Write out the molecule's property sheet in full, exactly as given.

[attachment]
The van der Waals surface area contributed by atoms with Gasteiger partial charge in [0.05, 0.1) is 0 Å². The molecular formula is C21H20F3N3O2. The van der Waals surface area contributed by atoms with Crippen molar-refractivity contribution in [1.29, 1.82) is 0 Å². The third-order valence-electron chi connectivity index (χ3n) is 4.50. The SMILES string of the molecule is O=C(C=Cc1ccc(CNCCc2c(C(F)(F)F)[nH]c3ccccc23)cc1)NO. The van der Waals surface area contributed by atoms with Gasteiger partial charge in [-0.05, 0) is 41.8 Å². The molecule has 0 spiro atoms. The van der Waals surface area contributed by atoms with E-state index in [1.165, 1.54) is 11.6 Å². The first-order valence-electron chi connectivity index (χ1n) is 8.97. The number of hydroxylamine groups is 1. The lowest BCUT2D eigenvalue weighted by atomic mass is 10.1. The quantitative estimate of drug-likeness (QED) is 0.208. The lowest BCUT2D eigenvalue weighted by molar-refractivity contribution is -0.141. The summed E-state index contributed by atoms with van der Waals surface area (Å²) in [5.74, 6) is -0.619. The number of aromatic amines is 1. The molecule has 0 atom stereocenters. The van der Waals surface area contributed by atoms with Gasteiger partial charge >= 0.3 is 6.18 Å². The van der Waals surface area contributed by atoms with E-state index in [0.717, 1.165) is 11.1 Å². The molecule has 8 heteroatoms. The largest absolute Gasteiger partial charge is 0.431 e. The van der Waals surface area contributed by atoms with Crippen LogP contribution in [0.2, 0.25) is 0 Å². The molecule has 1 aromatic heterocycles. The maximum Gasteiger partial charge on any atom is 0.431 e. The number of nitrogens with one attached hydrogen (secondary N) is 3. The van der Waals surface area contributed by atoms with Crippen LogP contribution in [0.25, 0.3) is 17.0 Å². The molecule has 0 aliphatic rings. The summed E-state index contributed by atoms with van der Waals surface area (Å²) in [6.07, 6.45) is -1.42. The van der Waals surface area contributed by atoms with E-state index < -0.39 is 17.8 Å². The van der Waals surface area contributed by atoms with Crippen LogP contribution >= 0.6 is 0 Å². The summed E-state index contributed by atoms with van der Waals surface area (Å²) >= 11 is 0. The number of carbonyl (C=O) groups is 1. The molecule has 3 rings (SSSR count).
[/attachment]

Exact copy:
The van der Waals surface area contributed by atoms with Gasteiger partial charge in [0.05, 0.1) is 0 Å². The molecular formula is C21H20F3N3O2. The van der Waals surface area contributed by atoms with Crippen molar-refractivity contribution in [1.29, 1.82) is 0 Å². The third-order valence-electron chi connectivity index (χ3n) is 4.50. The SMILES string of the molecule is O=C(C=Cc1ccc(CNCCc2c(C(F)(F)F)[nH]c3ccccc23)cc1)NO. The van der Waals surface area contributed by atoms with Gasteiger partial charge in [-0.05, 0) is 41.8 Å². The molecule has 0 spiro atoms. The van der Waals surface area contributed by atoms with E-state index in [1.165, 1.54) is 11.6 Å². The first-order valence-electron chi connectivity index (χ1n) is 8.97. The number of hydroxylamine groups is 1. The lowest BCUT2D eigenvalue weighted by atomic mass is 10.1. The quantitative estimate of drug-likeness (QED) is 0.208. The lowest BCUT2D eigenvalue weighted by molar-refractivity contribution is -0.141. The summed E-state index contributed by atoms with van der Waals surface area (Å²) in [5.74, 6) is -0.619. The number of aromatic amines is 1. The molecule has 0 atom stereocenters. The van der Waals surface area contributed by atoms with Gasteiger partial charge >= 0.3 is 6.18 Å². The van der Waals surface area contributed by atoms with E-state index in [0.717, 1.165) is 11.1 Å². The molecule has 8 heteroatoms. The largest absolute Gasteiger partial charge is 0.431 e. The van der Waals surface area contributed by atoms with Crippen LogP contribution in [0.2, 0.25) is 0 Å². The molecule has 1 aromatic heterocycles. The maximum Gasteiger partial charge on any atom is 0.431 e. The number of nitrogens with one attached hydrogen (secondary N) is 3. The van der Waals surface area contributed by atoms with Crippen LogP contribution in [0.25, 0.3) is 17.0 Å². The molecule has 0 aliphatic rings. The summed E-state index contributed by atoms with van der Waals surface area (Å²) in [6.07, 6.45) is -1.42. The van der Waals surface area contributed by atoms with E-state index < -0.39 is 17.8 Å². The van der Waals surface area contributed by atoms with Crippen LogP contribution >= 0.6 is 0 Å². The summed E-state index contributed by atoms with van der Waals surface area (Å²) >= 11 is 0. The number of carbonyl (C=O) groups is 1. The molecule has 3 rings (SSSR count).